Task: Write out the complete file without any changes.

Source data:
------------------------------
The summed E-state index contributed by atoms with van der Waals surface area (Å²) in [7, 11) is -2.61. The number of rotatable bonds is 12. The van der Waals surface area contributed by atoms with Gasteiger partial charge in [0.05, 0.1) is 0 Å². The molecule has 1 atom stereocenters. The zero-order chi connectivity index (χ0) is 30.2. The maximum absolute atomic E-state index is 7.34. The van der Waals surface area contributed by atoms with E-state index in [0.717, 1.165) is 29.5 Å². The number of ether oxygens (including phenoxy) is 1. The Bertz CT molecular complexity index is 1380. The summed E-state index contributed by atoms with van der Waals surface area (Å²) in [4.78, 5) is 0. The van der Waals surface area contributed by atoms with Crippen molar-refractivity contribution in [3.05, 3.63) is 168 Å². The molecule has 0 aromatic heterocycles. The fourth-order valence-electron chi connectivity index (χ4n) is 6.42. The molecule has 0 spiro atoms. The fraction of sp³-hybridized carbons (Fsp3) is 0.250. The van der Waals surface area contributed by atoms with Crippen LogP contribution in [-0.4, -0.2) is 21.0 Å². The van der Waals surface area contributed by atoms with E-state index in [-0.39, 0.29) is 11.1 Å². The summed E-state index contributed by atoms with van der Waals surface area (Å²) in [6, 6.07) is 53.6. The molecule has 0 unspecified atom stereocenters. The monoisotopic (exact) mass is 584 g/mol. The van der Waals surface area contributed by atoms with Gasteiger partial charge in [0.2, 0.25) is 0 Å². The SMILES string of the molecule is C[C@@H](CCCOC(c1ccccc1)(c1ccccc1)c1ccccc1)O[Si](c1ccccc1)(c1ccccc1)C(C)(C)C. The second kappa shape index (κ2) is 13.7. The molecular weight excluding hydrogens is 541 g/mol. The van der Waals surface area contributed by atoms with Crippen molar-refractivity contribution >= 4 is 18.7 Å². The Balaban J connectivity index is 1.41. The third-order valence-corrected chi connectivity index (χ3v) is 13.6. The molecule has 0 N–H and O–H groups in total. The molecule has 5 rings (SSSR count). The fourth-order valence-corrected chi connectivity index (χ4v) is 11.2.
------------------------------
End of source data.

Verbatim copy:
The summed E-state index contributed by atoms with van der Waals surface area (Å²) in [7, 11) is -2.61. The number of rotatable bonds is 12. The van der Waals surface area contributed by atoms with Gasteiger partial charge in [0.05, 0.1) is 0 Å². The molecule has 1 atom stereocenters. The zero-order chi connectivity index (χ0) is 30.2. The maximum absolute atomic E-state index is 7.34. The van der Waals surface area contributed by atoms with E-state index in [0.717, 1.165) is 29.5 Å². The number of ether oxygens (including phenoxy) is 1. The Bertz CT molecular complexity index is 1380. The summed E-state index contributed by atoms with van der Waals surface area (Å²) in [4.78, 5) is 0. The van der Waals surface area contributed by atoms with Crippen molar-refractivity contribution in [3.05, 3.63) is 168 Å². The molecule has 0 aromatic heterocycles. The fourth-order valence-electron chi connectivity index (χ4n) is 6.42. The molecule has 0 spiro atoms. The fraction of sp³-hybridized carbons (Fsp3) is 0.250. The van der Waals surface area contributed by atoms with Crippen LogP contribution in [-0.4, -0.2) is 21.0 Å². The van der Waals surface area contributed by atoms with E-state index in [-0.39, 0.29) is 11.1 Å². The summed E-state index contributed by atoms with van der Waals surface area (Å²) in [6, 6.07) is 53.6. The molecule has 0 unspecified atom stereocenters. The monoisotopic (exact) mass is 584 g/mol. The van der Waals surface area contributed by atoms with Gasteiger partial charge in [0.2, 0.25) is 0 Å². The SMILES string of the molecule is C[C@@H](CCCOC(c1ccccc1)(c1ccccc1)c1ccccc1)O[Si](c1ccccc1)(c1ccccc1)C(C)(C)C. The second kappa shape index (κ2) is 13.7. The molecular weight excluding hydrogens is 541 g/mol. The van der Waals surface area contributed by atoms with Crippen molar-refractivity contribution >= 4 is 18.7 Å². The Balaban J connectivity index is 1.41. The third-order valence-corrected chi connectivity index (χ3v) is 13.6. The molecule has 0 N–H and O–H groups in total. The molecule has 5 rings (SSSR count). The fourth-order valence-corrected chi connectivity index (χ4v) is 11.2.